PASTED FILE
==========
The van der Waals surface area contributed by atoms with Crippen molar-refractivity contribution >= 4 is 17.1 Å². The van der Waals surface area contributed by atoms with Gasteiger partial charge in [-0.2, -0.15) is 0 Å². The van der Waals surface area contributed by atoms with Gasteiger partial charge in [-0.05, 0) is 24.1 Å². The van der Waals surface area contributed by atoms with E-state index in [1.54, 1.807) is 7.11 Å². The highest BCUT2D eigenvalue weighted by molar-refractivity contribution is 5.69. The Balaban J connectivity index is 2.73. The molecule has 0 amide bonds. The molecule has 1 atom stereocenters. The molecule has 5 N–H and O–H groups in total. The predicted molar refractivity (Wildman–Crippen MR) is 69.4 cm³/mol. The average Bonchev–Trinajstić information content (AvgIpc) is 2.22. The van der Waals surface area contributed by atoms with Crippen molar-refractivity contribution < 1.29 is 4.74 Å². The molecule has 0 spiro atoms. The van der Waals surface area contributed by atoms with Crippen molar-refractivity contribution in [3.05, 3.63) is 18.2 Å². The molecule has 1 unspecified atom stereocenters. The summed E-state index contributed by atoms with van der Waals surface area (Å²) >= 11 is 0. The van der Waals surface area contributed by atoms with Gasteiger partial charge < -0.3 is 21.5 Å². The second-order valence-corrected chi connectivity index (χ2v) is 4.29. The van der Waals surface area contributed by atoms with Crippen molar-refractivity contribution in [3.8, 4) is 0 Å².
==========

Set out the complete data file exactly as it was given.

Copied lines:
The van der Waals surface area contributed by atoms with Crippen molar-refractivity contribution >= 4 is 17.1 Å². The van der Waals surface area contributed by atoms with Gasteiger partial charge in [-0.2, -0.15) is 0 Å². The van der Waals surface area contributed by atoms with Gasteiger partial charge in [-0.05, 0) is 24.1 Å². The van der Waals surface area contributed by atoms with E-state index in [1.54, 1.807) is 7.11 Å². The highest BCUT2D eigenvalue weighted by molar-refractivity contribution is 5.69. The Balaban J connectivity index is 2.73. The molecule has 0 amide bonds. The molecule has 1 atom stereocenters. The molecule has 5 N–H and O–H groups in total. The predicted molar refractivity (Wildman–Crippen MR) is 69.4 cm³/mol. The average Bonchev–Trinajstić information content (AvgIpc) is 2.22. The van der Waals surface area contributed by atoms with Crippen molar-refractivity contribution < 1.29 is 4.74 Å². The molecule has 0 spiro atoms. The van der Waals surface area contributed by atoms with Crippen molar-refractivity contribution in [3.05, 3.63) is 18.2 Å². The molecule has 1 unspecified atom stereocenters. The summed E-state index contributed by atoms with van der Waals surface area (Å²) >= 11 is 0. The van der Waals surface area contributed by atoms with Gasteiger partial charge < -0.3 is 21.5 Å². The second-order valence-corrected chi connectivity index (χ2v) is 4.29. The van der Waals surface area contributed by atoms with Crippen molar-refractivity contribution in [3.8, 4) is 0 Å².